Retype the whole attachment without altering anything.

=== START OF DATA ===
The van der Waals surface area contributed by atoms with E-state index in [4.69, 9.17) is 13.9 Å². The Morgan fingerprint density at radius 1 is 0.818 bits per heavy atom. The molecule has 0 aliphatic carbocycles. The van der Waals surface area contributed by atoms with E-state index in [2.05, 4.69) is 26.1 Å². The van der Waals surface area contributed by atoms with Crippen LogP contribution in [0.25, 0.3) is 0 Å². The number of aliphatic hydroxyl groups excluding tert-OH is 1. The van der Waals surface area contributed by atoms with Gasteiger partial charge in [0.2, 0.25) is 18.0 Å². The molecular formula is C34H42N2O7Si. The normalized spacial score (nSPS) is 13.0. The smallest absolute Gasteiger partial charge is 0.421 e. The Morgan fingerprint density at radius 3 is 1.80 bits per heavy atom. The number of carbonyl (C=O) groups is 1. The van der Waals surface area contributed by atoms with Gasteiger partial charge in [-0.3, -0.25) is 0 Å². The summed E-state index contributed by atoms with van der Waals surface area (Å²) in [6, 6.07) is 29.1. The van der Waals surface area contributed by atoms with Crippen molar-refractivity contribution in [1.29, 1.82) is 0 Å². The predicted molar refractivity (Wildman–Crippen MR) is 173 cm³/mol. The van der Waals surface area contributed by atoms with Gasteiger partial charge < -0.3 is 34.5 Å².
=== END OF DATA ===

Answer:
The van der Waals surface area contributed by atoms with E-state index in [4.69, 9.17) is 13.9 Å². The Morgan fingerprint density at radius 1 is 0.818 bits per heavy atom. The molecule has 0 aliphatic carbocycles. The van der Waals surface area contributed by atoms with E-state index in [2.05, 4.69) is 26.1 Å². The van der Waals surface area contributed by atoms with Crippen LogP contribution in [0.25, 0.3) is 0 Å². The number of aliphatic hydroxyl groups excluding tert-OH is 1. The van der Waals surface area contributed by atoms with Gasteiger partial charge in [0.2, 0.25) is 18.0 Å². The molecular formula is C34H42N2O7Si. The normalized spacial score (nSPS) is 13.0. The smallest absolute Gasteiger partial charge is 0.421 e. The Morgan fingerprint density at radius 3 is 1.80 bits per heavy atom. The number of carbonyl (C=O) groups is 1. The van der Waals surface area contributed by atoms with Gasteiger partial charge in [-0.3, -0.25) is 0 Å². The summed E-state index contributed by atoms with van der Waals surface area (Å²) in [6, 6.07) is 29.1. The van der Waals surface area contributed by atoms with Crippen molar-refractivity contribution in [1.29, 1.82) is 0 Å². The predicted molar refractivity (Wildman–Crippen MR) is 173 cm³/mol. The van der Waals surface area contributed by atoms with Gasteiger partial charge < -0.3 is 34.5 Å².